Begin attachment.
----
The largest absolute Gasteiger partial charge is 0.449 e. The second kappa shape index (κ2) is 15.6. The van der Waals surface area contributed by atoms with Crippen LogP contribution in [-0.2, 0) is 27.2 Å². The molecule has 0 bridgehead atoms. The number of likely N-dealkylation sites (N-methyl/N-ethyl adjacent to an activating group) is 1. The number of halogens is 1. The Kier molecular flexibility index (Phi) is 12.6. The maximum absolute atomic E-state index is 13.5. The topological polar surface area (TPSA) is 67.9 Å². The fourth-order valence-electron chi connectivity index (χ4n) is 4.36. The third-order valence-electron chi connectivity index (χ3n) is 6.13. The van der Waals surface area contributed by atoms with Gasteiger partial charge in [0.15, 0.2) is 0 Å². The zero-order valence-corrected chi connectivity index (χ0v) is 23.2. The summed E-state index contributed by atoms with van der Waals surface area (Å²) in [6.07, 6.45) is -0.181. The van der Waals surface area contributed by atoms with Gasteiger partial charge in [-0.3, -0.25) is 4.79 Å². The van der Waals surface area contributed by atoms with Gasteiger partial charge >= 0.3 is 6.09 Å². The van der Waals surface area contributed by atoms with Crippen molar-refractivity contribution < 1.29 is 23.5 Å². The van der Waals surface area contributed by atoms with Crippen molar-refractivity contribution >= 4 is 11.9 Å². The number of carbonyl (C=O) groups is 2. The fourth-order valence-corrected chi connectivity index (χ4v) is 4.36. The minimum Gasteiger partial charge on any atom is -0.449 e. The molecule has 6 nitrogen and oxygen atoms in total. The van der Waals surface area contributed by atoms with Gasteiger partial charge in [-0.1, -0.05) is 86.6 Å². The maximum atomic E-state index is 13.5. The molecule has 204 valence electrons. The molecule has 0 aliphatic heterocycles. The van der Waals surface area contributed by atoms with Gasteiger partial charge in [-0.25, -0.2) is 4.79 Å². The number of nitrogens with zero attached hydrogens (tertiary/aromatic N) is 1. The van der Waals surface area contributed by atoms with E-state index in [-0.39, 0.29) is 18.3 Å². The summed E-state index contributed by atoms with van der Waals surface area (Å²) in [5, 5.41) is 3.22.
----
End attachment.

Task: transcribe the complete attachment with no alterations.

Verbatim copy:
The largest absolute Gasteiger partial charge is 0.449 e. The second kappa shape index (κ2) is 15.6. The van der Waals surface area contributed by atoms with Crippen LogP contribution in [-0.2, 0) is 27.2 Å². The molecule has 0 bridgehead atoms. The number of likely N-dealkylation sites (N-methyl/N-ethyl adjacent to an activating group) is 1. The number of halogens is 1. The Kier molecular flexibility index (Phi) is 12.6. The maximum absolute atomic E-state index is 13.5. The topological polar surface area (TPSA) is 67.9 Å². The fourth-order valence-electron chi connectivity index (χ4n) is 4.36. The third-order valence-electron chi connectivity index (χ3n) is 6.13. The van der Waals surface area contributed by atoms with Gasteiger partial charge in [0.15, 0.2) is 0 Å². The zero-order valence-corrected chi connectivity index (χ0v) is 23.2. The summed E-state index contributed by atoms with van der Waals surface area (Å²) in [6.07, 6.45) is -0.181. The van der Waals surface area contributed by atoms with Gasteiger partial charge in [-0.3, -0.25) is 4.79 Å². The van der Waals surface area contributed by atoms with Gasteiger partial charge >= 0.3 is 6.09 Å². The van der Waals surface area contributed by atoms with Crippen molar-refractivity contribution < 1.29 is 23.5 Å². The van der Waals surface area contributed by atoms with Crippen molar-refractivity contribution >= 4 is 11.9 Å². The number of carbonyl (C=O) groups is 2. The fourth-order valence-corrected chi connectivity index (χ4v) is 4.36. The minimum Gasteiger partial charge on any atom is -0.449 e. The molecule has 6 nitrogen and oxygen atoms in total. The van der Waals surface area contributed by atoms with Gasteiger partial charge in [-0.1, -0.05) is 86.6 Å². The maximum atomic E-state index is 13.5. The molecule has 204 valence electrons. The molecule has 0 aliphatic heterocycles. The van der Waals surface area contributed by atoms with Gasteiger partial charge in [-0.25, -0.2) is 4.79 Å². The number of nitrogens with zero attached hydrogens (tertiary/aromatic N) is 1. The van der Waals surface area contributed by atoms with E-state index in [-0.39, 0.29) is 18.3 Å². The summed E-state index contributed by atoms with van der Waals surface area (Å²) in [5, 5.41) is 3.22.